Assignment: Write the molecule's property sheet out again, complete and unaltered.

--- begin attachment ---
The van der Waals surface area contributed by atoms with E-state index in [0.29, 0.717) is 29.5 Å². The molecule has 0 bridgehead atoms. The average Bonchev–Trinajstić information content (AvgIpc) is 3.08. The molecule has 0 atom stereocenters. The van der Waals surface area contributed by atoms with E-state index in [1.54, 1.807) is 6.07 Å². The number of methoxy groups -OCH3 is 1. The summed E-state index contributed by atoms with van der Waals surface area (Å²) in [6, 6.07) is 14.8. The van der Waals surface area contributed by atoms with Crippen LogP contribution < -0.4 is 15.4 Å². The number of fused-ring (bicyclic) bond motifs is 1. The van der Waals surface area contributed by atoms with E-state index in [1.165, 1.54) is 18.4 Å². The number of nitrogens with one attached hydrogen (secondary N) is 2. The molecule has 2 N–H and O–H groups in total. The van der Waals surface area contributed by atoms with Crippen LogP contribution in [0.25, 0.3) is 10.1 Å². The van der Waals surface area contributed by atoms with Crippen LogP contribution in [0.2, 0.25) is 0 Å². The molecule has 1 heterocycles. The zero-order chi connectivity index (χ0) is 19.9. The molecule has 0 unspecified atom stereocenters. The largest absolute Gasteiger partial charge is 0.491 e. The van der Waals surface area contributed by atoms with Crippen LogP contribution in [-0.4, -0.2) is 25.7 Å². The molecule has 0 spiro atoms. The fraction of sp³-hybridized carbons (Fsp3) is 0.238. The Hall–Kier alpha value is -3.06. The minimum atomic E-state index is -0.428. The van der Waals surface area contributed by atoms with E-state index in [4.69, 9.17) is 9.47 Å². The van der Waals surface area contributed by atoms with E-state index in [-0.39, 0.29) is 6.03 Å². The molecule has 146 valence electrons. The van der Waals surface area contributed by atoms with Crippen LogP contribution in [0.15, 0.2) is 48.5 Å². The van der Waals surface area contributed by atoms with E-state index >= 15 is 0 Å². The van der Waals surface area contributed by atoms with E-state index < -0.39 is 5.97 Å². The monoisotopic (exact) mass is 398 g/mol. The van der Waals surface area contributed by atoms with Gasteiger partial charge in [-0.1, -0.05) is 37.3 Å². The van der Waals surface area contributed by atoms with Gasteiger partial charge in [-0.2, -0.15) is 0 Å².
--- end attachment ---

The van der Waals surface area contributed by atoms with E-state index in [0.29, 0.717) is 29.5 Å². The molecule has 0 bridgehead atoms. The average Bonchev–Trinajstić information content (AvgIpc) is 3.08. The molecule has 0 atom stereocenters. The van der Waals surface area contributed by atoms with E-state index in [1.54, 1.807) is 6.07 Å². The number of methoxy groups -OCH3 is 1. The summed E-state index contributed by atoms with van der Waals surface area (Å²) in [6, 6.07) is 14.8. The van der Waals surface area contributed by atoms with Crippen LogP contribution < -0.4 is 15.4 Å². The number of fused-ring (bicyclic) bond motifs is 1. The van der Waals surface area contributed by atoms with E-state index in [1.165, 1.54) is 18.4 Å². The number of nitrogens with one attached hydrogen (secondary N) is 2. The molecule has 2 N–H and O–H groups in total. The van der Waals surface area contributed by atoms with Crippen LogP contribution in [0.25, 0.3) is 10.1 Å². The van der Waals surface area contributed by atoms with Crippen LogP contribution in [0.2, 0.25) is 0 Å². The molecule has 1 heterocycles. The zero-order chi connectivity index (χ0) is 19.9. The molecule has 0 unspecified atom stereocenters. The largest absolute Gasteiger partial charge is 0.491 e. The van der Waals surface area contributed by atoms with Crippen LogP contribution in [-0.4, -0.2) is 25.7 Å². The molecule has 0 spiro atoms. The fraction of sp³-hybridized carbons (Fsp3) is 0.238. The Hall–Kier alpha value is -3.06. The minimum atomic E-state index is -0.428. The van der Waals surface area contributed by atoms with E-state index in [4.69, 9.17) is 9.47 Å². The van der Waals surface area contributed by atoms with E-state index in [-0.39, 0.29) is 6.03 Å². The molecule has 146 valence electrons. The van der Waals surface area contributed by atoms with Crippen LogP contribution in [0.15, 0.2) is 48.5 Å². The van der Waals surface area contributed by atoms with E-state index >= 15 is 0 Å². The van der Waals surface area contributed by atoms with E-state index < -0.39 is 5.97 Å². The monoisotopic (exact) mass is 398 g/mol. The van der Waals surface area contributed by atoms with Gasteiger partial charge in [-0.1, -0.05) is 37.3 Å². The van der Waals surface area contributed by atoms with Gasteiger partial charge in [-0.2, -0.15) is 0 Å².